Hong Kong court highlights COMI over place of incorporation when recognising foreign insolvency processes

The Hong Kong court has confirmed that – going forward – the court is ready to recognize and assist a foreign insolvency process conducted in the company’s center of main interests (COMI) and that it will no longer be necessary for the foreign insolvency process to be carried out in a company’s place of incorporation. The judgment sets out a practical roadmap for the future of cross-border insolvency in Hong Kong, where listed companies that use complex holding company structures find themselves in difficulty.  

In Provisional Liquidator of Global Brands Group Holding Limited (in liquidation) v Computershare Hong Kong Trustees Limited and Another [2022] HKCFI 1789, Global Brands Group Holding Limited (the company) was an investment holding company incorporated in Bermuda whose shares were listed on the HKEx. 

The company faced significant financial difficulties and took the view that it was in the best interests of the company and its creditors to commence winding-up proceedings by applying to the Bermuda court for the appointment of a provisional liquidator for the purposes of restructuring. The restructuring was unsuccessful and a winding-up was concluded in Bermuda in November 2021.

A significant amount of the company’s assets were held in Hong Kong, including the proceeds of the sale of shares and cash balances held in the company bank account. In order for the provisional liquidator to take possession of the company’s assets in Hong Kong, a recognition order had to be obtained from the Hong Kong court.

The court’s ruling

Harris J said the correct approach to assessing whether or not a foreign liquidation should be recognized is first to determine if at the time the application for recognition is made, the foreign liquidation is taking place in the jurisdiction of the company’s COMI. If it is not, then recognition and assistance should be declined unless the application falls into one of the following categories:

  • If the application is limited to recognition of a liquidator’s authority, where the liquidator is appointed in a company's place of incorporation, to represent a company and orders that are incidental to the authority, which Harris J said may be described as “managerial assistance”;

  • recognition and limited and carefully prescribed assistance which does not fall into the first category and which is required by a liquidator in the place of incorporation as a matter of practicality.

The court granted an order for recognition to the provisional liquidator of the company, on the basis that the provisional liquidator only required an order to demonstrate that it was the lawful agent of the company and was entitled to transfer the company’s assets in Hong Kong to Bermuda.

Harris J also explored the basis on which the Hong Kong court should grant recognition and assistance to foreign insolvency practitioners in the future.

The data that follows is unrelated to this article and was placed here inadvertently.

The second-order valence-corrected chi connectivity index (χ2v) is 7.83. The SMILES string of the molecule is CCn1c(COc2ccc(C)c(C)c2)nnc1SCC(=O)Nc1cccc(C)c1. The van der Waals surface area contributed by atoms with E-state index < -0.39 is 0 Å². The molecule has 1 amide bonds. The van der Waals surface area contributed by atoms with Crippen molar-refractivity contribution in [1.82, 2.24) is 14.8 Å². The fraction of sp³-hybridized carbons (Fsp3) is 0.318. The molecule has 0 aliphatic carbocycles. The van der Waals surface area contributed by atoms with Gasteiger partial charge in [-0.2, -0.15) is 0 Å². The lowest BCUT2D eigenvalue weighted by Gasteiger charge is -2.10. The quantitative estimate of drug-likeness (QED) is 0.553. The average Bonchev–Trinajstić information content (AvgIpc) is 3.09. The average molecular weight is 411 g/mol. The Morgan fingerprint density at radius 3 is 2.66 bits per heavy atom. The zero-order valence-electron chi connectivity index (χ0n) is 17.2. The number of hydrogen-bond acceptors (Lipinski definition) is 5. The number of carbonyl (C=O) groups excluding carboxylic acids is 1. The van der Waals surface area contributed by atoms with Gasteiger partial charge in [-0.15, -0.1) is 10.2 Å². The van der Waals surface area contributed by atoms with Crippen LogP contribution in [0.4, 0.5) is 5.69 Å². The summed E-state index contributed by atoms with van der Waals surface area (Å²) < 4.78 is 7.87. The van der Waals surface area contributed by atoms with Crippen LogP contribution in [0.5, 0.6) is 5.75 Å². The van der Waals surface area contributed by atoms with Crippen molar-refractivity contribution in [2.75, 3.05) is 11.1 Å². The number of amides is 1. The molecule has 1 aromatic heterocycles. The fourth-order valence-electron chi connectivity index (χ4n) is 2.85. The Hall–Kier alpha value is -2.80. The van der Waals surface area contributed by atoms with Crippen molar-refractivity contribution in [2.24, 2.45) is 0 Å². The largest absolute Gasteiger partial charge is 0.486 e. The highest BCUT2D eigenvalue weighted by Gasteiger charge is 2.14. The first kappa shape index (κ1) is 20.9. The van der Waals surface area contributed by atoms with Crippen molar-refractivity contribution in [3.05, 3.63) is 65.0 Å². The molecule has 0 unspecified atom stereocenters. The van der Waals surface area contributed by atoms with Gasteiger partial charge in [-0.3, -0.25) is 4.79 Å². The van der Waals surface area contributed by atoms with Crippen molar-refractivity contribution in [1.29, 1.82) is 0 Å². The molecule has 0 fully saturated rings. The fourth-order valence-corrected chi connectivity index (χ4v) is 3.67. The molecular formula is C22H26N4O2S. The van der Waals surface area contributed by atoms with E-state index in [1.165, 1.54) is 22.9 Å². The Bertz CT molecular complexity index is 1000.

A company’s COMI

Harris J noted that historically, the Hong Kong court has had no problems in recognizing a liquidator appointed in the place of a company’s incorporation. However, this was not always a useful yardstick for the courts given that often, Hong Kong-listed companies with operating businesses in the mainland may be incorporated offshore where they do not carry out any meaningful business, in “letterbox” jurisdictions.

Given the importance of “judge-made” law in Hong Kong – in the absence of any statutory insolvency regime - Harris J thought that the location of a company’s COMI should in the future be the primary criteria in determining recognition and assistance as it better reflects commercial practice in Hong Kong. He stated that “treating the place of incorporation in such circumstances as being the natural home or commercially most relevant jurisdiction of the company for the purpose of determining, which jurisdiction is the appropriate place for the seat of a principal liquidation is highly artificial”.

Quoting the English authority of Singularis, Harris J’s judgment suggested the clear need in his view for further development in the common law so as to bring Hong Kong into line with other jurisdictions so that a bankruptcy proceeding in a company’s home jurisdiction will receive universal recognition.

Contrasting views

Harris J noted the recent judgment in Re Up Energy Development Group Limited [2022] HKCFI 1329, in which the Honorable Madam Justice Chan suggested that no powers at all could be conferred to a foreign appointed liquidator at common law (see Hogan Lovells client alert Deja vu? Hong Kong court orders winding-up of Bermuda-based listco despite PLs’ objections).

Harris J took the view that it was “entirely consistent with modified universalism and the established common law principles of recognition and assistance for the Hong Kong court to grant powers intended to assist a foreign liquidator appointed in the jurisdiction of a company’s COMI effectively to exercise rights, which arise from the liquidator’s status in the COMI jurisdiction”.

Judicial debate as far as questions of cross-border insolvency are concerned, continues apace.



Authored by Jonathan Leitch, Nigel Sharman, and Fiona Wong.


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